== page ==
Furthermore, the large power dissipation can cause variable heating among different processor cores. He presented an example showing core temperatures that varied by 20 ºC, causing a substantial variance in clock speed and uncontrolled latency. He said software needs to be developed that enables users to dynamically control access to processors and memory. Also needed are new latency-tolerant algorithms and methods, and new tools that will measure and predict distributions in latency and processor and memory execution.
The working group predicted that even personal devices would become parallel. Innovations are needed in areas such as integration of processors and memory, heterogeneous parallelism, and virtual distributed parallelism. Languages and compilers should be better able to specify and take advantage of parallelism and constraints in problems, and to optimize code on a variety of platforms. There also needs to be a better understanding of how to program parallel neuromorphic systems more quickly and effectively.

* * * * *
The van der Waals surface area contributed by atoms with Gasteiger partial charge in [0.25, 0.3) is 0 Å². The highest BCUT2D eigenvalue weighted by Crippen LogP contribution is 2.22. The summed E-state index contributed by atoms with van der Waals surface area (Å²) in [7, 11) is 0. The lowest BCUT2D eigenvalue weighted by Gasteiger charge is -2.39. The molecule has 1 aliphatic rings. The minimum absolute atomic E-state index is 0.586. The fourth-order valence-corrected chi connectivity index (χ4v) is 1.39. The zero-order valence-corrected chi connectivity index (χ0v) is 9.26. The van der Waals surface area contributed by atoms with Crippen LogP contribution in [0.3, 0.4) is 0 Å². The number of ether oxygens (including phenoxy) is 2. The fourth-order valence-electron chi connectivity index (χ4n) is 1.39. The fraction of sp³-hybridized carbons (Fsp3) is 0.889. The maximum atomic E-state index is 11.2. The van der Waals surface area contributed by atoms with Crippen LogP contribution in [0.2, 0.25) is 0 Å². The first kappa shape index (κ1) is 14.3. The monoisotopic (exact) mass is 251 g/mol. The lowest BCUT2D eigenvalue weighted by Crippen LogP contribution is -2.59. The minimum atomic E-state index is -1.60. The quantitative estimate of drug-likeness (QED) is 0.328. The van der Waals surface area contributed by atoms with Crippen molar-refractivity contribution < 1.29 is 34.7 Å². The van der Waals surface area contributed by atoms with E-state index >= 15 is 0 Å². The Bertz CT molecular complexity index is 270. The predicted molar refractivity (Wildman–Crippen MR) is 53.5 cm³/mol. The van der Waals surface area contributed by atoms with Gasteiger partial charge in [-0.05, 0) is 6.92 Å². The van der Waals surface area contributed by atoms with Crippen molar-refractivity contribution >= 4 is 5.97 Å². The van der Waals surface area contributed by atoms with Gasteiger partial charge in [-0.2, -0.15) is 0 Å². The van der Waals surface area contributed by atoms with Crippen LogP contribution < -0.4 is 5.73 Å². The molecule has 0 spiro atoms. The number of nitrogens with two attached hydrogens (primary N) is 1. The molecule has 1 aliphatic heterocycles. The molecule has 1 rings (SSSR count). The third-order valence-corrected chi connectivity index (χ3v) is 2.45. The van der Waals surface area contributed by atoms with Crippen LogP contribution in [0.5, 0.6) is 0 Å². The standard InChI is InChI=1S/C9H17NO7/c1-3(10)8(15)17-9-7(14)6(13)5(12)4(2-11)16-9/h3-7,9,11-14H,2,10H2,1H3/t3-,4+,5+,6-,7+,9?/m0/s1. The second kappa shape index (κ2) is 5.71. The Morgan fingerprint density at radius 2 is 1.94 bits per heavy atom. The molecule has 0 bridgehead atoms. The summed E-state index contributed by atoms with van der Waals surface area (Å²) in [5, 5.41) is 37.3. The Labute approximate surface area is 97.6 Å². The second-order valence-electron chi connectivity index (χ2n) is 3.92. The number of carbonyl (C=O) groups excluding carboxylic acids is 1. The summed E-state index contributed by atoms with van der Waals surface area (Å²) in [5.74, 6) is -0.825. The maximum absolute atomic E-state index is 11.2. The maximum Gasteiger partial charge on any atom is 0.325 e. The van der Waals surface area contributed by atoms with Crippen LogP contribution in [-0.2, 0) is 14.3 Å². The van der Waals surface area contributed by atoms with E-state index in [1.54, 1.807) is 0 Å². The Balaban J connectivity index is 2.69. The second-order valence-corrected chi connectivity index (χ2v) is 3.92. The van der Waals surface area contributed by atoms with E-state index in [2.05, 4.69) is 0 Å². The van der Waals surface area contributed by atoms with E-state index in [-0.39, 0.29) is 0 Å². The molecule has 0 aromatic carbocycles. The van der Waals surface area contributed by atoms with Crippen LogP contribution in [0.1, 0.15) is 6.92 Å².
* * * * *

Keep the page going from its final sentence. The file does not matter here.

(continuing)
The group also said that the foundations of computer science may need to be rethought, including teaching algorithms from the perspective of highly parallel resources, and educating students about parallel programming earlier in the curriculum.
RANDOMNESS AND APPROXIMATION
Dick Lipton, a professor of computer science at Georgia Tech, spoke about the importance of exploiting randomness and approximation to achieve more-efficient algorithms. Many problems that modern computation is trying to solve don’t require exact answers, just quick results which are good enough. In one approach, Sampling selects and analyzes a small portion of a large data set to obtain almost as much useful information as if the entire data set were analyzed. It is used in economics, weather simulation, and genetics. The process for selecting representative data is generally random, but proving randomness can be problematic.
Approximation is another approach that decreases computation time and requires a specification of how much precision is necessary for a given application. Approximate computing relaxes the abstraction of near-perfect precision in general-purpose computing, communication, and storage, providing many opportunities for designing more-efficient and higher-performance systems. Approximation is used in applications such as video compression, but there has not been a systematic method to incorporate approximation in software. Both software and hardware need to be addressed.